Who is telling the story? Who is the speaker?

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Huxley uses an outside, effaced narrator. In other words, the narrator is not a character in the story, and has limited access to the consciousness of the characters. He rarely tells us what a character is thinking; instead he reveals character mostly through action and dialogue. He conveys little sense of his own presence. This allows the author to take an ironic, even cynical tone - relying on implied sarcasm rather than preaching to the reader what precicely he believes.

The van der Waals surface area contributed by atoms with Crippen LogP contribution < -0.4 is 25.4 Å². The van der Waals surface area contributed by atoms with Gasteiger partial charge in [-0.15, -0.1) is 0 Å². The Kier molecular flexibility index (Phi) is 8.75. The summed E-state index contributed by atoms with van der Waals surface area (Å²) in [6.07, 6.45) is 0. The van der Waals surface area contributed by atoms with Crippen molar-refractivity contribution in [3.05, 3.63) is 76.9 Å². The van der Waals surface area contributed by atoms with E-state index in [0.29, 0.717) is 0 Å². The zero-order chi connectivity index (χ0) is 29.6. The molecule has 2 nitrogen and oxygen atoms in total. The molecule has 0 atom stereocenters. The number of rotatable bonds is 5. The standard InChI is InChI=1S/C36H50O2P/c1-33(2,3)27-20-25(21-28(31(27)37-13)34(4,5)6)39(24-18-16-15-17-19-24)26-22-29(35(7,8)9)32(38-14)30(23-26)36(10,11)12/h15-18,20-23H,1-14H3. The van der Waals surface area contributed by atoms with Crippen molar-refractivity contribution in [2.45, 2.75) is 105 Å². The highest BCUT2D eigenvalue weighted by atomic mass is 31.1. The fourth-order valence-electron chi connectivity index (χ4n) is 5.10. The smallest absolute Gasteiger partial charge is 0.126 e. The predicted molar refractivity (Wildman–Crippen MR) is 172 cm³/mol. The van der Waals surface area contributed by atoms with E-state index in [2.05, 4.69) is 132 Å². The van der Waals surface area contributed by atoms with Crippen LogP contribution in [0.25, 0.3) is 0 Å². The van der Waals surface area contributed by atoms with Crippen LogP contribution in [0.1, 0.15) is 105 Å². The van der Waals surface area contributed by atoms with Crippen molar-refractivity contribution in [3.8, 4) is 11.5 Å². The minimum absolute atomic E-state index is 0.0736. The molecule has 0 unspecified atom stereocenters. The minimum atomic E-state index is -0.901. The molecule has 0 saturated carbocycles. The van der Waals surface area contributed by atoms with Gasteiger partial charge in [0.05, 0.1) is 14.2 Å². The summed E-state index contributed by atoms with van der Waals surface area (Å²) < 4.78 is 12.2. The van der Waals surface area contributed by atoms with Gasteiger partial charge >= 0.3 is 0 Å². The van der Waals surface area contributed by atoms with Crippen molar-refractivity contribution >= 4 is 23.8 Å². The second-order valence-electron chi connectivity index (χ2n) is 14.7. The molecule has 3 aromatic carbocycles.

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Huxley tells the story of Brave New World in a third-person, omniscient (all-knowing) voice.

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